Began today very early. I am on the west coast, but on east coast time. I woke up every hour on the hour from 1:30am on. At 5:15am I decided to get up and get my run in. I ran a bit over five miles. I had forgotten the number of hills in San Diego. I am a flat lander, so got a bit more work out. Still I finished my run mostly intact.

I had coffee with Jim Bogear. He is the Lead Pastor of The River Church in Sacramento. He has a great heart for those in his community, especially those disconnected from Christ. They had not seen the number of folks come to Christ as they have in past years...and this bothered him. Nice to come across a leader who is concerned they are not reaching people for Christ as opposed to some other fringe concern. Winning people to Christ is our main thing. Jim wants to keep it that way for his congregation. May his tribe increase.

Drove to Oceanside. This is a community about 45 miles north of San Diego. I had lunch with Mark Williams. He is the Vice-President of Dynamic Church Planting International (DCPI). They have trained thousands of church planters all over the world. God has really enlarged the "I" of dcpi. His heart is to see churches plant churches, so we get along marvelously.

Tonight, however, will be the highlight of my trip. I get the privilege to pray for my friend Jeff Jennings. He is getting ordained tonight. He has asked that I pray over him during this service. It is a high honor. Jeff is an incredible leader who develops leaders. He has a deep passion to see people come to Christ. He wants to see the church he has just been called to Pastor to multiply many congregations. He is called, gifted and been granted a God-sized vision. I am thrilled to play this small role in his journey.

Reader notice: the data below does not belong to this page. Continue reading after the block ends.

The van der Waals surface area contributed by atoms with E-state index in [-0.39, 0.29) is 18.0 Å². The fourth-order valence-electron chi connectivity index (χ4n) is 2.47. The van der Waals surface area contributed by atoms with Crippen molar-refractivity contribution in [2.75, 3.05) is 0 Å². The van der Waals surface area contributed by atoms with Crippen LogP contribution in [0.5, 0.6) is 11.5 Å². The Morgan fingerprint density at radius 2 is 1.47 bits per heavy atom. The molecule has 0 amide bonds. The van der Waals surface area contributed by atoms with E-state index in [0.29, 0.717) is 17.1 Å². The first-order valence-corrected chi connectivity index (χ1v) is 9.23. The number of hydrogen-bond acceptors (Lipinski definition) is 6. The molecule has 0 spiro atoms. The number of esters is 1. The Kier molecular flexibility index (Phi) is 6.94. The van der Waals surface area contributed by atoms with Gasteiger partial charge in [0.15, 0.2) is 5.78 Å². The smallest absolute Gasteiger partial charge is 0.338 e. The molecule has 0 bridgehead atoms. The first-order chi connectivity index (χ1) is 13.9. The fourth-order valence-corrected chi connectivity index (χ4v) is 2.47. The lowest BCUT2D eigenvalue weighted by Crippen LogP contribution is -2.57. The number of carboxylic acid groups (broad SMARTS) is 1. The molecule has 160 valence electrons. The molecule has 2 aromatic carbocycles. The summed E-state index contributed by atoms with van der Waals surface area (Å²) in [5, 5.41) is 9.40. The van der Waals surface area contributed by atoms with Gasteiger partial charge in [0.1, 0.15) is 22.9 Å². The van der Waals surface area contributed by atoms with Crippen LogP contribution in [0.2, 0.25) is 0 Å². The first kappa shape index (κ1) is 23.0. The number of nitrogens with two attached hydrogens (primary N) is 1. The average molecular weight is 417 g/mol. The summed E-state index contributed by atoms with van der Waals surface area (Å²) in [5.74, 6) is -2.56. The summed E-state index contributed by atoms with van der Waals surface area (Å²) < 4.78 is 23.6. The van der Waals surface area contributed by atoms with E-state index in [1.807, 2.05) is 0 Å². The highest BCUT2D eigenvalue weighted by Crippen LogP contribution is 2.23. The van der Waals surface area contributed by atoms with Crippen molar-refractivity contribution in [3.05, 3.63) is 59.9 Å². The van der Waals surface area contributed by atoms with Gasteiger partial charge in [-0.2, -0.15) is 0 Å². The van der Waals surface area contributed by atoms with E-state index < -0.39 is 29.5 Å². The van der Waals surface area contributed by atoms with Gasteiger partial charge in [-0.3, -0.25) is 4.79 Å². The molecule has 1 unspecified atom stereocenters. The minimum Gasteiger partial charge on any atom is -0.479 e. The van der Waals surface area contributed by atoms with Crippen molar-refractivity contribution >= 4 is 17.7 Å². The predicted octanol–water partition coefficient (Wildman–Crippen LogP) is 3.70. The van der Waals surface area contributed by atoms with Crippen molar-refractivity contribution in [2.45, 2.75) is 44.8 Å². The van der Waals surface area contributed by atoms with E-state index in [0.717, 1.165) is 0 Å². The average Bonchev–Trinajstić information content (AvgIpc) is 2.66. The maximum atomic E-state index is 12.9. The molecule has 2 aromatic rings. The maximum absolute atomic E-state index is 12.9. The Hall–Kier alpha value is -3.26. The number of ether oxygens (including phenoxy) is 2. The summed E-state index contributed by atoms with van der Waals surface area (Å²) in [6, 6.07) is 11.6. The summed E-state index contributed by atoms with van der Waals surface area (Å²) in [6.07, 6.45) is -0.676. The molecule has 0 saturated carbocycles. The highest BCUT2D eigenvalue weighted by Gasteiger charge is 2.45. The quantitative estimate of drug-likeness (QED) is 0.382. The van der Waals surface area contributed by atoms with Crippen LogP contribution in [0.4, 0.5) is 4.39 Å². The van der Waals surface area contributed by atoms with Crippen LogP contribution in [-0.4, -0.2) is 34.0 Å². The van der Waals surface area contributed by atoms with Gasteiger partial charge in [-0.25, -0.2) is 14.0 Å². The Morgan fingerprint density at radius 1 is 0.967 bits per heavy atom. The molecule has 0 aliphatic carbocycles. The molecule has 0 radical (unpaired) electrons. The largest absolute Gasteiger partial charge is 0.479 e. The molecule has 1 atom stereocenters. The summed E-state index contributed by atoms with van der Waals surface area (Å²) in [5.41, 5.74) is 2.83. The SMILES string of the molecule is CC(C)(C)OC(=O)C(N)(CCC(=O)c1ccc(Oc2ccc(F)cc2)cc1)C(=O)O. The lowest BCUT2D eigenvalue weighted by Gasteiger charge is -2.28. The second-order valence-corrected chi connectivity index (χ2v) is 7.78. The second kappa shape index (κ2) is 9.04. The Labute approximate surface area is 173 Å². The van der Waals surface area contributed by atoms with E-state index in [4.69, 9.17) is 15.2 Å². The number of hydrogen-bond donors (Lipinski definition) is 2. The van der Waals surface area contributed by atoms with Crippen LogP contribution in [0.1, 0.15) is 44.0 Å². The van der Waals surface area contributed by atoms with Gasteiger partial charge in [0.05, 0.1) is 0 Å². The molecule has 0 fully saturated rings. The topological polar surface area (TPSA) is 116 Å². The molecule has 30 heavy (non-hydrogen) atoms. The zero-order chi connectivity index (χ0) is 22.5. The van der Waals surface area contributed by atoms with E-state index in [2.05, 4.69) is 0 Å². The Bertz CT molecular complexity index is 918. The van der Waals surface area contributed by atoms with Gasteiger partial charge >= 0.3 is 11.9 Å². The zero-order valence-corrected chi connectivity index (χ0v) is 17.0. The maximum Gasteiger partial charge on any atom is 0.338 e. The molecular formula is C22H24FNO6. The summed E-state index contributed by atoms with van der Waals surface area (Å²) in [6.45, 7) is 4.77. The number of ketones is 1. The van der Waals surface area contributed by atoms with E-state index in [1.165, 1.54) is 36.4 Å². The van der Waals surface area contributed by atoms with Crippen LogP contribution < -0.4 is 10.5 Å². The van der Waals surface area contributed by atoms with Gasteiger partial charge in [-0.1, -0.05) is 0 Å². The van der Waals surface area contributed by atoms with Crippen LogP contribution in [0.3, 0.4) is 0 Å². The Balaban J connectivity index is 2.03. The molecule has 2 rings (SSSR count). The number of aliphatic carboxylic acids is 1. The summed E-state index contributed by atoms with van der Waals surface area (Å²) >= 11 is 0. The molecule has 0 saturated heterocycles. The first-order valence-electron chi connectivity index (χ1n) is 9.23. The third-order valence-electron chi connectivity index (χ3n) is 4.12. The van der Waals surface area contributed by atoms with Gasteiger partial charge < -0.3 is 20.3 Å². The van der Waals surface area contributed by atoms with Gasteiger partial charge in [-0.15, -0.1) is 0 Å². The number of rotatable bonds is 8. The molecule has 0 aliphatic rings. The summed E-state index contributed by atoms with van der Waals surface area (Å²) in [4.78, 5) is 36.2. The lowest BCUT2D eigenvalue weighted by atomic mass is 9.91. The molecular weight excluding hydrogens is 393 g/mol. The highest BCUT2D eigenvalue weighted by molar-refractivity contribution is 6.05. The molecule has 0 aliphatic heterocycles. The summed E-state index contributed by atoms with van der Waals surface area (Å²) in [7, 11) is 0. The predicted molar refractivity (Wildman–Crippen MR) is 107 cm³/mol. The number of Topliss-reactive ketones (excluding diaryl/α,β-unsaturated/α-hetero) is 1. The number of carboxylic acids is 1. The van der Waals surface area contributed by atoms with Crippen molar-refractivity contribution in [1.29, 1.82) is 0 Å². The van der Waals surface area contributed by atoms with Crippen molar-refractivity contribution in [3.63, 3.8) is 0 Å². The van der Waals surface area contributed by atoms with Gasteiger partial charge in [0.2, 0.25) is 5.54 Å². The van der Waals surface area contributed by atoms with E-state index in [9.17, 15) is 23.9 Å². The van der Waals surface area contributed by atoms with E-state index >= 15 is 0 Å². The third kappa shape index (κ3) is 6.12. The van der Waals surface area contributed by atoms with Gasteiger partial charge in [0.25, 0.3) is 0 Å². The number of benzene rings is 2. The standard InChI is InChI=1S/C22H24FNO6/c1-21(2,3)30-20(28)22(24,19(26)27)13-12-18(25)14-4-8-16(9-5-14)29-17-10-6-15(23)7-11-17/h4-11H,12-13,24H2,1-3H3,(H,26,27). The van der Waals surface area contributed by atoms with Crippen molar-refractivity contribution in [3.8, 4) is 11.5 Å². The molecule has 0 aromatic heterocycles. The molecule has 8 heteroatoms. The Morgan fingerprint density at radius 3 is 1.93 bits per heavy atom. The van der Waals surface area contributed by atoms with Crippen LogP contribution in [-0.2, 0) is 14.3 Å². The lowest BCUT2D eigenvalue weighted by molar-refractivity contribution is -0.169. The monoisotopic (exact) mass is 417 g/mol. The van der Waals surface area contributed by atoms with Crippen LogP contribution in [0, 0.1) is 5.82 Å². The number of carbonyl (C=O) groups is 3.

Different people, doing different things, in different places...but this they have in common: They are uncommon leaders relentless pursing their God-given visions!

Monday, July 7, 2008


Today I have made my way to San Diego. I am here for the Pacific Southwest District Conference. This is my home district and my home town. I always enjoy visiting. I arrived on a beautiful day, as if there are any other kind here.

I got to spend some time with my mom and oldest, older sister. You see I am the youngest of three and the older two are sisters. So I have an oldest older sister and a youngest older sister. And regardless of how I refer to either of them, and no matter how we all age, I am still the baby.

We had a nice dinner at Chili's. Wonderful conversation and lots of laughter. Our family likes to laugh. It is a gift from my dad. He had a great sense of humor. He passed it onto us and, fortunately, it has passed on to my kids.

All three of my kids are hilarious. They enjoy laughing, and kidding each other. They all view life a bit oddly and see the humor in most anything. Joni and I are blessed.

Sunday, July 6, 2008


This week-end we, with friends, traveled to Chicago to attend the "Taste of Chicago." This is an annual event held downtown. It features many eateries making their secret blends of herbs and spices..., wait that is KFC. Anyway, there is a great deal to indulge in.

I don't typically like to travel anywhere on three day week-ends. Too much traffic, too many people. I would prefer to stay at home, go to a movie and simply watch all the traffic and crowds on TV. However, our good friend Scott is the CEO of International Teams (ITeams). This is a inter-denominational missions organization. So he and his wife invited us, along with another couple (The Haymonds), to make the trek to join them on this adventure. So we did.

In preparation for The Taste (this is how the locals refer to it) I ran eight miles prior to embarking on the journey. We took the train from Elgin right into Union Station in the heart of Chicago. This is only the second time I had been on a train outside of Disneyland. It was my first train trip with a ticket. My first time on a real train I did not have a ticket, but this is for another time.

Disembarking from the train we made the 10-12 block walk to The Taste. The tender inside the Taste are tickets that you purchase...twelve tickets for eight dollars. You then exchange these tickets for full portions, or "tastes" of offerings at a variety of booths. And I do mean a variety. There is much to choose from. All kinds of ethnic food are on display. My personal favorite was something with a very fancy name. What it turned out to be was a lump of dough deep fried and sprinkled with powder sugar. Now that is what I call healthy and tasty. I determine long ago I will pretty much try anything deep fried.